This same truth applies to hold ’em, and when you understand it, you see why playing 7-6 suited is usually not profitable. Throughout poker, players who consistently barge into pots with low-ranking speculative hands tend to be losers.
In hold ’em, another frequent mistake is pursuing a straight or flush opportunity when there’s a pair on board. Sometimes it’s okay to do that, but usually not.
Since your expected profit — averaging all the times you miss with your occasional connections — is only marginal, when you factor in the small chance of losing a big confrontation against a full house or four of a kind, you’re often in unprofitable territory.
Question 130: Should you be more willing to play speculative hands in a loose game or a tight game?
Almost always in a loose game, because you’ll have more players competing against you and they’ll pay you off more readily when you make your hand.
Question 131: Can you speculate with the best hand?
In fact, you can argue that when you bet what you think is probably the best hand, you’re speculating that it actually is. But that’s not really pertinent to this discussion.
You can make a speculative bluff when you are likely to have the best hand! As a seven-stud example, suppose you bet an exposed pair of aces, and that’s all you have, into an exposed pair of sixes.
Your opponent might have two pair and reason that the only reason you’d bet would be if you have more than two aces — so he might fold two pair. You’ve attempted a bluff on the speculation that he has two pair.
Question 132: How important is it to speculate correctly?
It’s extremely important, because most of your profitable hands are speculative.
However, your most-profitable hands are not. That doesn’t mean that speculative hands won’t win your biggest pots — often they will. But non-speculative hands, where you have the best hand all along, win more consistently and are more profitable on average.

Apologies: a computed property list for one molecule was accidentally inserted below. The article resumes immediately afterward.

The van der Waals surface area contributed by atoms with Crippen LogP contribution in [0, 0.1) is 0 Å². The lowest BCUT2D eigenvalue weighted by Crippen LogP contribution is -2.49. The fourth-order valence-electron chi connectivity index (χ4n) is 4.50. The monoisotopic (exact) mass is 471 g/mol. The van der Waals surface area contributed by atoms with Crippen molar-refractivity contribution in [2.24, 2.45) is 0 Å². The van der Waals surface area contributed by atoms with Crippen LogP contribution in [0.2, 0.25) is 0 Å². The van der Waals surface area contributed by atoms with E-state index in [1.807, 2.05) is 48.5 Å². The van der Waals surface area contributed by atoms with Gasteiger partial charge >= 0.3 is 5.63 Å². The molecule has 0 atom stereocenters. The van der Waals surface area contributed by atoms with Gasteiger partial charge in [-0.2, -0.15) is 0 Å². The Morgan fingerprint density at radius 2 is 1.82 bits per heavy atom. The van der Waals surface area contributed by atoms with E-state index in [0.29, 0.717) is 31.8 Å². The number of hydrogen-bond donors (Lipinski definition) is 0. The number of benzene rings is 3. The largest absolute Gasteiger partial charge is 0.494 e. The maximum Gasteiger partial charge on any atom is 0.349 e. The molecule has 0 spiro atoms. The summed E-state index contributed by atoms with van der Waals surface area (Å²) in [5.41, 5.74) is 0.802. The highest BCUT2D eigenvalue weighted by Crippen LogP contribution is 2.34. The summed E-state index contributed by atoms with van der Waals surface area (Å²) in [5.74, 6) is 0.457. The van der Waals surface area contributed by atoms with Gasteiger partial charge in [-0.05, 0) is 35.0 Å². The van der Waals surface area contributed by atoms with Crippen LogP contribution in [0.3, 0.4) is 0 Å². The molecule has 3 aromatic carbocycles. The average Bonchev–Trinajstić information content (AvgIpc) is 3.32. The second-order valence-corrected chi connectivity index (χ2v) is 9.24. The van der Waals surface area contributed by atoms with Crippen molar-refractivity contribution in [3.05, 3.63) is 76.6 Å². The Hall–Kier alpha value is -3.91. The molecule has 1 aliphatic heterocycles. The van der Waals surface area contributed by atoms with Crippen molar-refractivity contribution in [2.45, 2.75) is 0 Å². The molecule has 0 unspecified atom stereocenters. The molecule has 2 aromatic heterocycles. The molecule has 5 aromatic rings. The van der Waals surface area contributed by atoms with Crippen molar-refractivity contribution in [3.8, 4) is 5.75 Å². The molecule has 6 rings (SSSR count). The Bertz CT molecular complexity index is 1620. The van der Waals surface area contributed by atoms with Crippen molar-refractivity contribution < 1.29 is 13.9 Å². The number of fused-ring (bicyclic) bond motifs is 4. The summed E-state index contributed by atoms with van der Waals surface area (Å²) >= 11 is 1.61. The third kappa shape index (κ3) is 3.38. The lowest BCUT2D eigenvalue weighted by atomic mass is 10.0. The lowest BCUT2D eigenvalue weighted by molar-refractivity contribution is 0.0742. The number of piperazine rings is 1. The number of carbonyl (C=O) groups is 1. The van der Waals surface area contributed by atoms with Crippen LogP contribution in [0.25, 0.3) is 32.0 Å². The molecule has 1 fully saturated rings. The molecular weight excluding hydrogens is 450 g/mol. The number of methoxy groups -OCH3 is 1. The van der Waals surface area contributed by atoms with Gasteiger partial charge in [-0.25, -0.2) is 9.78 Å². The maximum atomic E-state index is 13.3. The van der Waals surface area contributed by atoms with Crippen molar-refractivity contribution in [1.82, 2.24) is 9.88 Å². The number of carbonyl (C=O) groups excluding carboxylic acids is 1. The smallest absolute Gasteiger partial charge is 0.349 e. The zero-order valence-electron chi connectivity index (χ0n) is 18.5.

Acquiring a feel for which speculative hands are profitable to pursue and which should be discarded is one of the biggest keys to winning at poker.
Question 133: Is it important to know what opponents typically do with their speculative hands?
Identify opponents who bet aggressively on the come. Many players will routinely bet or even raise in hold ’em when they are trying for a flush. You should raise them more liberally than you would others.
There are also players who don’t bet often on the come, but do push small pairs for value. When they check, then you bet, and they call, it invariably means they’re trying for a straight or flush. That’s important to know.
If you think opponents hold speculative hands, you should usually bet to make them pay something for the chance of connecting. Even if they’re getting good odds to call, it’s better for you that they’re paying a little bit than that they’re getting a free shot.
In no-limit, try to bet enough so that an opponent will over pay by calling and be getting bad odds. You’ll either win the pot or earn extra profit on average, because you’ve overpriced your opponent’s call and made a sale.
No more questions, please. I’m done for today. — MC
Next self-interview: Pending